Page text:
Judgment

The closing chapters of Book IV of the Essay are devoted to a consideration of that kind of apprehension of reality which Locke calls "judgment," as distinguished from "knowledge." "The faculty which God has given man to supply the want of clear and certain knowledge, in cases where that cannot be hand, is judgment: whereby the mind takes its ideas to agree or disagree; or, which is the same, any proposition to be true or false, without perceiving a demonstrative evidence in the proofs" (Bk 4:19:1-2). So-called "scientific" truths being generally of this kind, one would have expected Locke to give here some account of the procedure of inductive science, some directions for the careful and methodical study of the facts, and cautions against the temptations to hasty and unwarranted generalization, such as we find in Bacon's Novum Organum. But instead of this, he contents himself with general observations on the degrees of assent, on reason (and syllogism), on faith and reason, on "enthusiasm," and on wrong assent, or error. The treatment of, that is to say, is limited to general considerations regarding the function of faith and the relations of faith and reason as guides of the human mind.

What is especially significant here is Locke's refusal to oppose faith and reason in the fashion of Bacon and Hobbes, and his refusal to accept any authority which cannot vindicate itself through reason. Even in his insistence upon the necessity of supplementing our knowledge by faith, Locke emphasized the use of reason:

Faith is nothing but a firm assent of the mind: which, if it be regulated, as is our duty, cannot be afforded to anything but upon good reason; and so cannot be opposite to it. He that believes without having any reason for believing, may be in love with his own fancies; but neither seeks truth as he ought, nor pays the obedience due to his maker.... (Bk. 4:27:24)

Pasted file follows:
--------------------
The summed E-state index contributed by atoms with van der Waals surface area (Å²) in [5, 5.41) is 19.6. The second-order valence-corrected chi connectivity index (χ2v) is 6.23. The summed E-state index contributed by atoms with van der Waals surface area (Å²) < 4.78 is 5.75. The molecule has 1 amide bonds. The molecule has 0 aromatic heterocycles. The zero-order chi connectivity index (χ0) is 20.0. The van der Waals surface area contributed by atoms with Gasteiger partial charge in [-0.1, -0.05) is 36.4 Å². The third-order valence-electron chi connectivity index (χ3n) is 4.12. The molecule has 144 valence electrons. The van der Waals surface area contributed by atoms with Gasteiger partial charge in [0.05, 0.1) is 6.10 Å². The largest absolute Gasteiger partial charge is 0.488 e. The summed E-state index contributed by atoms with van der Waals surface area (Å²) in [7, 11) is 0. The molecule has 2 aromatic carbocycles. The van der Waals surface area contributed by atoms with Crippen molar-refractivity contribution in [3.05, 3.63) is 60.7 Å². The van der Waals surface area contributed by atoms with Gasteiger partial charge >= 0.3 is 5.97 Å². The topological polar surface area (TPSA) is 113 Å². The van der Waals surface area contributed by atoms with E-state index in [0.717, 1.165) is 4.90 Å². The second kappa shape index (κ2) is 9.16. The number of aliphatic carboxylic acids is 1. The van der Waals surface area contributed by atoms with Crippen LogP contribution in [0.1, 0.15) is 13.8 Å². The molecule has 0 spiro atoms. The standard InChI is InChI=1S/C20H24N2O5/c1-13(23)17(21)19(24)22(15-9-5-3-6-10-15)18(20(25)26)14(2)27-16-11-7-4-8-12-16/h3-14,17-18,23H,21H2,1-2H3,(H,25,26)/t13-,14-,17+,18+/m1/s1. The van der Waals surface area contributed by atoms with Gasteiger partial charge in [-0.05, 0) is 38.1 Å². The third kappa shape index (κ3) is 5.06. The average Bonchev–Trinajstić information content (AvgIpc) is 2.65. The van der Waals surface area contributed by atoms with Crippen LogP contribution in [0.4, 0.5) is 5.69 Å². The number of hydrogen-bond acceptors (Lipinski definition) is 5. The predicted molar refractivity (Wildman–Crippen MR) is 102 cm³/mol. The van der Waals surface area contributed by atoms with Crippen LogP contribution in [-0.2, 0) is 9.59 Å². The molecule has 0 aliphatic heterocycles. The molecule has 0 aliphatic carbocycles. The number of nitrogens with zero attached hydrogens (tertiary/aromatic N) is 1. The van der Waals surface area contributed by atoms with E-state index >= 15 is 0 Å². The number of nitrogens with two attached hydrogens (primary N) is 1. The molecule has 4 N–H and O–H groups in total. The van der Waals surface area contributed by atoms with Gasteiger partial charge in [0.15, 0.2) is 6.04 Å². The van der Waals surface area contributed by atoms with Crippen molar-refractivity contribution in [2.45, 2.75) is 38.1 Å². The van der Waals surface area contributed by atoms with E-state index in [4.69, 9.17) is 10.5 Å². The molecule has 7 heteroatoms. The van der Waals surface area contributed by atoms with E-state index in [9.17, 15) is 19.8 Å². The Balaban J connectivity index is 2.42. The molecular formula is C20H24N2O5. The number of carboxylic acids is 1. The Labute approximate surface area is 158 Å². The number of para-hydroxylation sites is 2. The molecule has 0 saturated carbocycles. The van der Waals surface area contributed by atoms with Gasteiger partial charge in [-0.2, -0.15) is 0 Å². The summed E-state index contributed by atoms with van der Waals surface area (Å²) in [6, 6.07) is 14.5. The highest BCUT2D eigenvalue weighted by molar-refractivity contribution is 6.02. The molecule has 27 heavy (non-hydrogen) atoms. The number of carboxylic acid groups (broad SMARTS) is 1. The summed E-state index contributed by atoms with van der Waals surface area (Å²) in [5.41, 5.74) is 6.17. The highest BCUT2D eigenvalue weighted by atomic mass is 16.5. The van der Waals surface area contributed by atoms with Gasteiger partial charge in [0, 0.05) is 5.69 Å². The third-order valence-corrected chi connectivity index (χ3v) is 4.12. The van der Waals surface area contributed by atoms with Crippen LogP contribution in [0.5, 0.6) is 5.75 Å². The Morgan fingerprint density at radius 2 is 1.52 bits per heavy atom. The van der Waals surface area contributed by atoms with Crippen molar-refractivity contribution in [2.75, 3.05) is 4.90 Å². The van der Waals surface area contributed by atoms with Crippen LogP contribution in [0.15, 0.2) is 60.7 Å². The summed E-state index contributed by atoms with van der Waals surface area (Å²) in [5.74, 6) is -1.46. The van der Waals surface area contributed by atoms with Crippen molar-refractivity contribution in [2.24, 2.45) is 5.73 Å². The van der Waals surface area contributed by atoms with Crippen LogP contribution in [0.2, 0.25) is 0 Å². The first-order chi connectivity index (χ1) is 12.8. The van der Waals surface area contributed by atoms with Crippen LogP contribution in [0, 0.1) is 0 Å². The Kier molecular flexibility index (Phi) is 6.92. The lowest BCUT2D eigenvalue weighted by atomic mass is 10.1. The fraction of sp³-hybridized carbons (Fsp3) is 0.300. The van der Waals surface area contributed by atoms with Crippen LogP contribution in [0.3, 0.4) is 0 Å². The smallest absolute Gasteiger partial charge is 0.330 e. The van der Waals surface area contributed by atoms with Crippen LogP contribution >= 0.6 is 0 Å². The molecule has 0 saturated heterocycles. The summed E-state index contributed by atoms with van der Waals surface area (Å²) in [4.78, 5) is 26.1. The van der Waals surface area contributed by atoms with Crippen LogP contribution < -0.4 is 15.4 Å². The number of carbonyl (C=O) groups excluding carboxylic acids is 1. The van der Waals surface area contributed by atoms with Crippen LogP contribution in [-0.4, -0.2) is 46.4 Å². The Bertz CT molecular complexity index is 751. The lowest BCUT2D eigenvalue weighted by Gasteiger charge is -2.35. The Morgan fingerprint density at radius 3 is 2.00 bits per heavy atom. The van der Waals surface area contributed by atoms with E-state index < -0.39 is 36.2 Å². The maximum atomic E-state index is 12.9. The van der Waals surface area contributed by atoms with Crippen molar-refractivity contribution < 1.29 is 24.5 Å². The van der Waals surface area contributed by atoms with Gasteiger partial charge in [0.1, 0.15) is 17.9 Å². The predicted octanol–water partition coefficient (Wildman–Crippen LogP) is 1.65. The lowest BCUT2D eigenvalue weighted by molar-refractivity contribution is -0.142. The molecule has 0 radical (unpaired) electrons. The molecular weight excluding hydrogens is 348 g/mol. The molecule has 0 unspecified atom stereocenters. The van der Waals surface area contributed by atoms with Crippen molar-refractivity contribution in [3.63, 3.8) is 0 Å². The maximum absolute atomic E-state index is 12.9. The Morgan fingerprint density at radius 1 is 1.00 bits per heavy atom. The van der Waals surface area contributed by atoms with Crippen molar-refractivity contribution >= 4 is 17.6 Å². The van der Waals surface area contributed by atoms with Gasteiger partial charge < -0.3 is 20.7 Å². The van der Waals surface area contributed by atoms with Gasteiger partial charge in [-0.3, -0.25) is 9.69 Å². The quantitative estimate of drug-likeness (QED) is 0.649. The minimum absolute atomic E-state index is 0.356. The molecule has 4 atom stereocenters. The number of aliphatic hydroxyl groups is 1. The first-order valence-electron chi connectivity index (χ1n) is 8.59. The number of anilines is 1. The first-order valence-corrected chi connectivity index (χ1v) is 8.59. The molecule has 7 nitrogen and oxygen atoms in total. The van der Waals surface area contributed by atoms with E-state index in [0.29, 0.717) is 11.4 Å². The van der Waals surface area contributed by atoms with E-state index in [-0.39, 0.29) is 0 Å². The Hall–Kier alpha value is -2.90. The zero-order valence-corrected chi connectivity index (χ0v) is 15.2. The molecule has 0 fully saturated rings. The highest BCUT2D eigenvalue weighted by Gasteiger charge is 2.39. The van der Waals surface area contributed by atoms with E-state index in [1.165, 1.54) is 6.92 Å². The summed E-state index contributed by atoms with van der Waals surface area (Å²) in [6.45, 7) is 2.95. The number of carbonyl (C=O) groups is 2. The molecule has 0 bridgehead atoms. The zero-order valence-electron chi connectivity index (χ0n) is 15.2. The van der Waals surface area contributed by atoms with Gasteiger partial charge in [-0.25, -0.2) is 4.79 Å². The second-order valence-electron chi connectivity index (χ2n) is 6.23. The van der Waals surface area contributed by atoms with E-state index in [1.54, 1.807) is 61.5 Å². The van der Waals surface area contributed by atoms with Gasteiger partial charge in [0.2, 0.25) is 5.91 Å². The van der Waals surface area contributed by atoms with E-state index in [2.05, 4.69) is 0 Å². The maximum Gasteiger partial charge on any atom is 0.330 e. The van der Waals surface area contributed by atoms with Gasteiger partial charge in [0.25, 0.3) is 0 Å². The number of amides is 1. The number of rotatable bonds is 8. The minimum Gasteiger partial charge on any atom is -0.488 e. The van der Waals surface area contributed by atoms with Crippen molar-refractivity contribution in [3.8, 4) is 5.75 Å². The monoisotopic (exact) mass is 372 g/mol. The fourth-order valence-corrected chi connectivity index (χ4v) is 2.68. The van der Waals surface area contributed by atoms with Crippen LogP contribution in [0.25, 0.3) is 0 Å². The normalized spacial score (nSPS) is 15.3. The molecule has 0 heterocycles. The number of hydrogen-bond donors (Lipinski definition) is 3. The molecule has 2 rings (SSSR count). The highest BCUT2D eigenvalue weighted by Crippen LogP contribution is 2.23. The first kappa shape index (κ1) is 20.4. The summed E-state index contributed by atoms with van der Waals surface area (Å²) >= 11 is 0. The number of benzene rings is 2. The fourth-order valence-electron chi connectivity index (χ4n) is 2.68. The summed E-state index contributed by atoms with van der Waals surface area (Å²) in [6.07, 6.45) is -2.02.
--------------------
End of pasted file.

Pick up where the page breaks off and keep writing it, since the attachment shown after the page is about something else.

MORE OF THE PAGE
Locke is at one with the rationalist theologians of his century in their antagonism to an "enthusiasm" which would substitute for the insight of reason and of rational faith, the so called "revelation" of private experience. Against such a view, he insists upon the necessity of judging revelation by reason: "God when he makes the prophet does not unmake the man. He leaves all his faculties in the natural state, to enable him to judge of his inspirations, whether they be of divine original or no.... Reason must be our last judge and guide in everything" (Bk. 4:19:14).

Yet reason clearly limits the field of its own insight; it is only reasonable to believe where we cannot know and yet must act. However, as morality and religion cannot be compassed by reason, such knowledge must be supplemented by faith if we are to fulfill our divine destiny. This is the point of view, not only of the closing chapters of the Essay, but of his Resonableness of Christianity (1695). The aim of this treatise is to recall men from the contentions of the theological schools to the simplicity of the gospel as the rule of human life.:

The writers and wranglers in religion fill it with niceties, and dress it up with notions, which they make necessary and fundamental parts of it; as if there were no way into the church, but through the academy or lyceum. The greatest part of mankind have not leisure for learning and logic, and superfine distinctions of the schools.

What people need is not intellectual insight or theological dogma, but practical guidance. Locke seems less confident than he was in the Essay of the possibility of a rational science of morals. "It should seem, by the little that has hitherto been done in it, that it is too hard a task for unassisted reason to establish morality, in all its parts, upon its true foundation, with a clear and convincing light.... It is plain, in fact, that human reason unassisted failed men in its great and proper business of morality."